Monday, July 23, 2007

Intuition, reason, and trees

Everyone is used to decision trees, such as this one. These trees are key underlying mechanisms in many areas of decision-making; a significant part of operations research, game theory, symbolic artificial intelligence and management science.

They are deeply associated with the rational actor, and the with supposition of rationality. At each step, the tree branches out some possible paths. In due course, all possible courses of action are (theoretically) enumerated in the tree, such that a rational actor would maximize an utility function U, over all possible decision courses of action, in order to select the best one.

Consider, for example, the game of chess. On an average position of the game, there will be 30 possible moves. This means that the tree will expand thirtyfold (on average) at each ply one analyzes. Standing at a crossroads with 30 alternatives, all theories in management science, operations research, game theory, computer science, would assume the following:

The Choice Assumption. If there are N choices at a branchpoint, they will be compared against each other.

In this way, the best will be chosen. Beautiful to model mathematically, easy to implement computationally, this choice assumption is a non-brainer in the decision sciences. Moreover, it brings real results; theoretical and industrial. Perhaps this explains why it took quite a while for psychologists to start questioning it. Gerd Gigerenzer was, to my knowledge, the first one to do it, by presenting what he calls the "fast and frugal tree": a tree with N nodes, and N+1 leaves. At each node, the decision is binary, akin to questioning oneself "is this solution satisfactory"? A yes will bring it to a leaf, a no will bring it to a further decision node: "how about this one"?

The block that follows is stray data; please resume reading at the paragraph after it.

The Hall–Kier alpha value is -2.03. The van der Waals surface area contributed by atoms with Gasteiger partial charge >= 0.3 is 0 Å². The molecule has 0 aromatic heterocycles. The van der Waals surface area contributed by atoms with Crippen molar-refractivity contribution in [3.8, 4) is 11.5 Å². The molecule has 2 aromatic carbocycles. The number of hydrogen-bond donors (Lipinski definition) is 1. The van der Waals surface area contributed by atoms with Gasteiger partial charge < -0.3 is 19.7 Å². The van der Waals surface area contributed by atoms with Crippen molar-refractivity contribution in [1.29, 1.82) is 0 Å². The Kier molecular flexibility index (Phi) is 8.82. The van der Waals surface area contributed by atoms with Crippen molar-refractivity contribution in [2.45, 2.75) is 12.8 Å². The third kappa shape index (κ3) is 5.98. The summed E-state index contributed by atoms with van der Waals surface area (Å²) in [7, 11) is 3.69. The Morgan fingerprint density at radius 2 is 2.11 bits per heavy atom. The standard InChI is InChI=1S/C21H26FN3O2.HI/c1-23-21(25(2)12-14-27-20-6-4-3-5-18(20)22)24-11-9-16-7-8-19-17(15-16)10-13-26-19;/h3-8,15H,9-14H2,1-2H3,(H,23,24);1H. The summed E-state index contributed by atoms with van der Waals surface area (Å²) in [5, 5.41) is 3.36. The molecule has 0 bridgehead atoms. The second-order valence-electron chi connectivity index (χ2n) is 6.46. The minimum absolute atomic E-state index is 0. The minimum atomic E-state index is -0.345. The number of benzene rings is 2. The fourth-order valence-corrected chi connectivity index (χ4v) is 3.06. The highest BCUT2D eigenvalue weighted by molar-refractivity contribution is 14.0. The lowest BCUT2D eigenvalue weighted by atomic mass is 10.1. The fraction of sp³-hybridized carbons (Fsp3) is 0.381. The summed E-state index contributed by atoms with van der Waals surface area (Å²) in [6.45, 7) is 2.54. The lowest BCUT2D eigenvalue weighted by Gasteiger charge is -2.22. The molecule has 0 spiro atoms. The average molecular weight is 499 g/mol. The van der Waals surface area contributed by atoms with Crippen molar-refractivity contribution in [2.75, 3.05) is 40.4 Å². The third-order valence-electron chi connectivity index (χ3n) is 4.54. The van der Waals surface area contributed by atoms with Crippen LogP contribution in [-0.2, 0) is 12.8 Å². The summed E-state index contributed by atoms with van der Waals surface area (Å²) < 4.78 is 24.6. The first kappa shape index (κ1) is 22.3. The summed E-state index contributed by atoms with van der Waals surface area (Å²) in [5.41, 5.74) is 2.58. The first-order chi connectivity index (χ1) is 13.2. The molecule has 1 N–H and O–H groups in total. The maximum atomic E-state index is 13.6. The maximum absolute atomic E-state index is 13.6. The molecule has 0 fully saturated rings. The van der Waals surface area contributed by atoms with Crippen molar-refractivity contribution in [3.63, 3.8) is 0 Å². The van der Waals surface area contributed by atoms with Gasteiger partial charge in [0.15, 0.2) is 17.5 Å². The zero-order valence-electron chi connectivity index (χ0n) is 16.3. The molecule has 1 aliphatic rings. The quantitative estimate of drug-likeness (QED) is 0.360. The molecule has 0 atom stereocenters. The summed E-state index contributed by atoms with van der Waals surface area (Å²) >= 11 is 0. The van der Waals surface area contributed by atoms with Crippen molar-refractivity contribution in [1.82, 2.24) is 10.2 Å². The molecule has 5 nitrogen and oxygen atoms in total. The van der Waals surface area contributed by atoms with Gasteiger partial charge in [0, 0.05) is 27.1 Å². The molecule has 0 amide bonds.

This is where intuition enters the question. Intuition is the information processing between any two nodes.

Note that the topology of the "intuition tree" is quite distinct (See, for instance, figure 3 of this paper).

Where is the psychological evidence that people face a "take-it-or-leave-it" decision at each point, instead of a comparison of multiple choices? Besides Gigerenzer, Gary Klein's recognition-primed decision model also brings up this model (in conversation with Gigerenzer, he confided to me that he couldn't understand what Klein had been up to; 'but hey, maybe, that's what he means'). Moreover, Barry Schwartz discusses many examples in which the
choice assumption does not seem to hold.

So, if people do not compare options at each point, how is a good course of action selected? Gary Klein, Barry Schwartz, and Gigerenzer converge on the same solution: it's not the best alternative; it's just one that seems Ok. It's not about optimizing, it's about satisficing.

So here are some questions: first, what do the states of this intuition tree look like? How can they explain heuristics and biases? What is the process of moving from one state to another like? Finally, what's the test at each node?

For the last one, a refutable, scientific, answer is ready at hand. In FARG terms: Temperature is down to an acceptable level.

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